Insight article

A picture paints a thousand words: give creativity some slack

The other day someone relatively unfamiliar with our approach suggested that he wasn’t sure that people with an engineering, technical or analytical mindset would ‘get’ the creative aspect of our work. It might, after all, be deemed ‘fluffy’.

Deep, inner sigh duly heaved.

Those who know us well will understand that the strategic narratives we create for our clients are not just expressed in words. What makes us quite different from other management consultancies is the tremendous emphasis and importance we place on creativity. Every programme we deliver and every Story we construct carries with it a powerful visual identity that forms the basis of an enduring visual campaign. These visual ‘assets’ are not there simply to provide comms teams with material to link future messages back to the master narrative (although this is of course extremely useful). They are there to help bring a Story to life in a way that words alone rarely do. Creativity lies at the heart of every storytelling programme. It’s the emotional soul that drives it and the lens through which people engage with it.

At its most basic level, the visual treatment of the storytelling programme helps people understand the core message of the Story in a simple and memorable way. A picture can convey complex data simply and instantly. Yet it’s more than just a graphic or visual identity. We spend a good deal of time in identifying a ‘big creative idea’ which encapsulates the single, essential message of the Story and captures the emotion of it, moving the audience to find connections between their own experiences and the organisation’s ambition for the future. Whether through film, animation, illustration or photography, expressed as a metaphor or real-life imagery, the creative campaign provides an emotional heartbeat which gives a narrative legs and inspires people far beyond just a purely rational response.

As for that ‘techy’ audience, it’s a complete myth that creativity has no place in their world. You don’t have to be a ‘creative’ type to appreciate creativity. We routinely watch clients from every type of organisation (accountancy and law firms to telecoms, banking and technology companies included) go through the process of aligning behind a set of words, which can be a cathartic moment in itself. Big tick there. Yet it’s when they see the Story in all its technicoloured glory, perhaps supported by a spine-tingling film, that they really ‘get’ the power of the creativity. It’s emotional. Hairs-on-the-back-of-the-neck kind of emotional. We’ve watched grown men cry – individuals who are deeply proud of their work and experience an emotional wake-up call when they realise the significance of the contribution they are making. Yup, even leaders from a pharmaceutical R&D client organisation experienced a few wobbling lips when it all came together. Such is the creative magic that we sprinkle.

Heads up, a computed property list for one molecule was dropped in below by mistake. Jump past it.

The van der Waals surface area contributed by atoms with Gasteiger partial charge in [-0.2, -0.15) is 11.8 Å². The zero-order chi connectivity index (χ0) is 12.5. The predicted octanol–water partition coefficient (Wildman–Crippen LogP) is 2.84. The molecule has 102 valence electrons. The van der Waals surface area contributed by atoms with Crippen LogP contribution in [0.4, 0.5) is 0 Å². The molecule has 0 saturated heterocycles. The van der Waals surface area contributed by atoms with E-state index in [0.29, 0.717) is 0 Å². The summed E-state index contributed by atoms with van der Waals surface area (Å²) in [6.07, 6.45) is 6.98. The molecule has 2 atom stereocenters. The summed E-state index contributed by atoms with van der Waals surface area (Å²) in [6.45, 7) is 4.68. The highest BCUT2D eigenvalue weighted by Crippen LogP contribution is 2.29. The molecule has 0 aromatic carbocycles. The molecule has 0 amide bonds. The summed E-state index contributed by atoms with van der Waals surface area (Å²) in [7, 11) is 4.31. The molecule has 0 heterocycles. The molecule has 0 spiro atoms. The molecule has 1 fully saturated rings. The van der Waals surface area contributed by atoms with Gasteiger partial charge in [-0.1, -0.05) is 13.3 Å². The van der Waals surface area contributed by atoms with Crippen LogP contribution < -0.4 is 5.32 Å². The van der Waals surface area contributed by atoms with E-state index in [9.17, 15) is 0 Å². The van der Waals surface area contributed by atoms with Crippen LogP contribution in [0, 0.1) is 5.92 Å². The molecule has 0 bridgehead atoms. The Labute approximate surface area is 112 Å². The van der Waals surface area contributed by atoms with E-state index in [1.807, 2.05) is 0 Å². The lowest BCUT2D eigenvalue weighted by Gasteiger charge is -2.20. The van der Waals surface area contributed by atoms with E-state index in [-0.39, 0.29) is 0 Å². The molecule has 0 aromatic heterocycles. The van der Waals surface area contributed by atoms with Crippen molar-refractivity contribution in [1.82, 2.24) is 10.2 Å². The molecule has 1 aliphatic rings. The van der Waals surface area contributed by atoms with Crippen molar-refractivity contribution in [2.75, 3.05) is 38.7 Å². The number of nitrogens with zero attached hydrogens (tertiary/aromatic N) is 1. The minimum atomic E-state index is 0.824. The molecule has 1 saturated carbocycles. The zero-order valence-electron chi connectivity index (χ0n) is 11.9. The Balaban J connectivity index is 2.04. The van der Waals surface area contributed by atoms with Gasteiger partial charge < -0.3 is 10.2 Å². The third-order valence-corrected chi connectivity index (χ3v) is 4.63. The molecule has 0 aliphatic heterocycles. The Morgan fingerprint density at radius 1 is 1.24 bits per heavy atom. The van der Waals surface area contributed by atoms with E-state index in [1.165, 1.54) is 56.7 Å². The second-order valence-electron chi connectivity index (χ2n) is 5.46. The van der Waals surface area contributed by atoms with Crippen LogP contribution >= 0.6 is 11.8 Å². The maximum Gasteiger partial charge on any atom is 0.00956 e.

I defy anyone who says that telecoms engineers or financial analysts do not point at pictures when reading their toddler a bedtime story. Or remember the images of one of their favourite books as a child.  Or go to the cinema. Or appreciate photography or other types of art. Imagery impacts many cognitive processes in the brain: motor control, attention, perception, planning and memory. Athletes and performing artists are often trained to visualise success before they go out and perform, as it can prime the brain for success and increase states of flow. Yes, a picture, whether mental or tangibly real, can stimulate emotions and feelings which may otherwise lie dormant.

Michael Erard describes brilliantly the use of metaphor (both in words and pictures) and how it can help bring meaning to concepts or complex ideas/messages in a very effective way. We completely subscribe to this at The Storytellers from a design point of view. We think, in fact, that we have a supremely powerful approach, which is highly creative in itself. On the one hand we work hard to ensure that the ‘word content’ of a narrative is rooted in reality to give it maximum credibility (simple, clear, human language, with a rational and emotional flow and no management jargon) and which speaks to people’s actual experiences. The design side, however, gives us licence to up the anti and bring these messages to life, and this is where visual metaphor comes into play. We use it to help land those messages with a massive punch. Call it rocket fuel for the brain if you like.

So, my fellow humans, my deeply visual fellow humans, give creativity some slack. You may find that it’s one of the most powerful and inspirational aspects of communication and engagement in the workplace. And that, my friends, will improve the fortunes of your business.

Nailia Tasseel